|KIT:||Hobbycraft 1/72 A-1 'French Skyraider'|
|KIT #:||HC 1368|
|PRICE:||Somewhere around $10-12 when new|
|REVIEWER:||Scott Van Aken|
The Skyraider was originally designed in the 1940s by Ed Heinemann of the Douglas Aircraft Company, as a simpler alternative to the XBTD-1. At the time of the first prototype's flight on 18 March 1945, it was the largest production single-seater aircraft. The low-wing monoplane design started with a Wright R-3350 radial engine, later upgraded multiple times. Its distinctive feature was the presence of seven hardpoints on each wing, enabling it to carry a tremendous amount of ordnance for its size.
Although the Skyraider entered production too late for active service in World War II, it turned out to be of great value in both the Korean and Vietnam Wars, as its weapon load and 10-hour flying time far surpassed the jets that were available at the time.
One of the Skyraider's most famous roles was as the "Sandy" helicopter escort. In one incident an A-1 pilot landed under fire to rescue another downed A-1 pilot, winning its pilot the Medal of Honor. After November 1972 all A-1s in US service in Southeast Asia were transferred to the South Vietnamese Air Force and their former roles were taken over by the subsonic A-37 Dragonfly and A-7 Corsair II. The Skyraider in Vietnam pioneered the concept of tough, survivable aircraft with long loiter times and large ordnance loads later exemplified by the Fairchild A-10 Thunderbolt II. An A-1 was even credited with downing a MiG-17 that happened to fly across its gunsight.
In addition to serving during Korea and Vietnam as an attack aircraft, it was modified into a carrier-based airborne early warning aircraft (replacing the Grumman TBM-3W Avenger). It served in this function in the USN and Royal Navy, being replaced by the E-1 Tracer and Fairey Gannet respectively in those services.
USAF Major Bernard F. Fisher piloted an A-1E on the March 10, 1966 mission for which he was awarded the Medal of Honor for rescuing Major "Jump" Myers at A Shau Special Forces Camp.
USAF Lieutenant Colonel William A.Jones, III piloted an A-1H on the September 1, 1968 mission for which he was awarded Medal of Honor. In that mission, despite significant damage to his aircraft and suffering serious burns, he returned to his base and reported the position of a downed flight crew member.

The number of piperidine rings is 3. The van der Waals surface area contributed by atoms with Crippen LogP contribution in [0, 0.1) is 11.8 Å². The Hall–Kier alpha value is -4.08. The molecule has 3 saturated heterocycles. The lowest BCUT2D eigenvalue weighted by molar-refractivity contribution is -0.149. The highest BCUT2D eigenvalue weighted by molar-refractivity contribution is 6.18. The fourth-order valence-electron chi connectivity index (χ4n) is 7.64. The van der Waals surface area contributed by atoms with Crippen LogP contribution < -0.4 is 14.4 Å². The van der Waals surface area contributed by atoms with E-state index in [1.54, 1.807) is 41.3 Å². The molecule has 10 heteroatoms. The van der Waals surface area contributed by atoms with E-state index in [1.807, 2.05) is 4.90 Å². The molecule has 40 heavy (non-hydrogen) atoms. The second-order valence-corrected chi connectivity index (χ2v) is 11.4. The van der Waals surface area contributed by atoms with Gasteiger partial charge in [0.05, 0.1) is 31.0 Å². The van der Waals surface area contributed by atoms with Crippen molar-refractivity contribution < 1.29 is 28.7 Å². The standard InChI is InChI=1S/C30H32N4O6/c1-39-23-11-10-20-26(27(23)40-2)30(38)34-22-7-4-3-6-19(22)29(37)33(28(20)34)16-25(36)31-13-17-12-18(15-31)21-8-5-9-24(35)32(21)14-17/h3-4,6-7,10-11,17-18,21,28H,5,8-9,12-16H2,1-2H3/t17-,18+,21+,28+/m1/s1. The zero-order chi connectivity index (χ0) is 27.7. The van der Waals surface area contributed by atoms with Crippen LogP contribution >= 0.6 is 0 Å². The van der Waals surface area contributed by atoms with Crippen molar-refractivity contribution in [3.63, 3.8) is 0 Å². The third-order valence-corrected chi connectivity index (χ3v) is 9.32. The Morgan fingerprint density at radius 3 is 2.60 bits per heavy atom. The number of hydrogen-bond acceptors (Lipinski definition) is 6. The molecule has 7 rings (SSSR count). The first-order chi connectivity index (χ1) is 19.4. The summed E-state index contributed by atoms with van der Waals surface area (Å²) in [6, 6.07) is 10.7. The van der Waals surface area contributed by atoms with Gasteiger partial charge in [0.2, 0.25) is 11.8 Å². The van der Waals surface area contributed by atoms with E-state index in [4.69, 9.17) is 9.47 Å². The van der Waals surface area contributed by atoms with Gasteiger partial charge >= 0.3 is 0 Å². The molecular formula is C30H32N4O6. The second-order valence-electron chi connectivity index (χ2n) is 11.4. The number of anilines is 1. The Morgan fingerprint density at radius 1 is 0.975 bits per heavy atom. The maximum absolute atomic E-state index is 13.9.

I thought this might be a nice comparison with the recently previewed Hasegawa kit. Hobbycraft kits seem to bring out extremes in people. They either like them or hate them. No middle ground seems to be shown. In truth, Hobbycraft kits have been less than consistent in their quality. Some are superb and others are rightfully shunned. These are not Tamiya kits and I doubt if they ever will be. However, they do offer a nice range of subjects. I should mention that most French Skyraiders and the ones on the decal sheet are really AD-4Ns and this kit isn't one.
Hobbycraft (and I guess I should say Academy as apparently that is who did all these molds) has often been accused of copying other kits and making enough changes to have it be their own. I'm not sure who would be the father of this one as I don't recall any of the other kits from Tsukuda or Fujimi being molded like this one. The general level of detail is a bit on the soft side, but only a bit. Things are also simplified. For instance, the cockpit is a tub, seat and instrument panel with only circle outlines for instruments. The lower wing has most of the pylons molded in place and the engine is molded in with the cowling.
The kit has no detail behind the cockpit and the there is equal lack of detail in the wheel wells. Wheels are a bit 'off' in that the wheel is sunken in compared to the tire and are the Navy type. you do get a lot of ordnance, including small bombs, rocket launchers and a large centerline tank. Of course, the Skyraider rarely flew with all this stuff, but it is nice to have it. Two other things are separate side speed brakes that can be posed open (though were rarely seen that way on the ground) and a two piece canopy.
Instructions are typical Hobbycraft in that they are adequate in terms of construction drawings but provide no preliminary painting for interior parts, wheel wells, gear struts and the like. Since this is a 'black box' Hobbycraft kit, the decal sheet is very colorful and quite usable. That is, except for the roundels which all have the center dot off register. Most disappointing as the options are quite nice. You have the box art French aircraft that is destroying a truck somewhere in Algeria or Indo-China, two Gabonese aircraft with different colorful markings and a lone Chadian version, these last three from the mid 1980s. All are in overall aluminum and that is painted aluminum, not unfinished metal.
You've probably realized by now that this one is not going to win any contests without considerable additional pieces. However, it does look like a very nice build as it is. Hobbycraft kits generally fit well and make into very nice shelf models or ones on which to try out a new technique. They can be found for quite reasonable prices at swap meets and other venues so if you want something that isn't going to be a struggle or strain, give one a try.
Thanks to me for picking this up when I thought it was an AD-4N but turned out to be just a standard AD-6.
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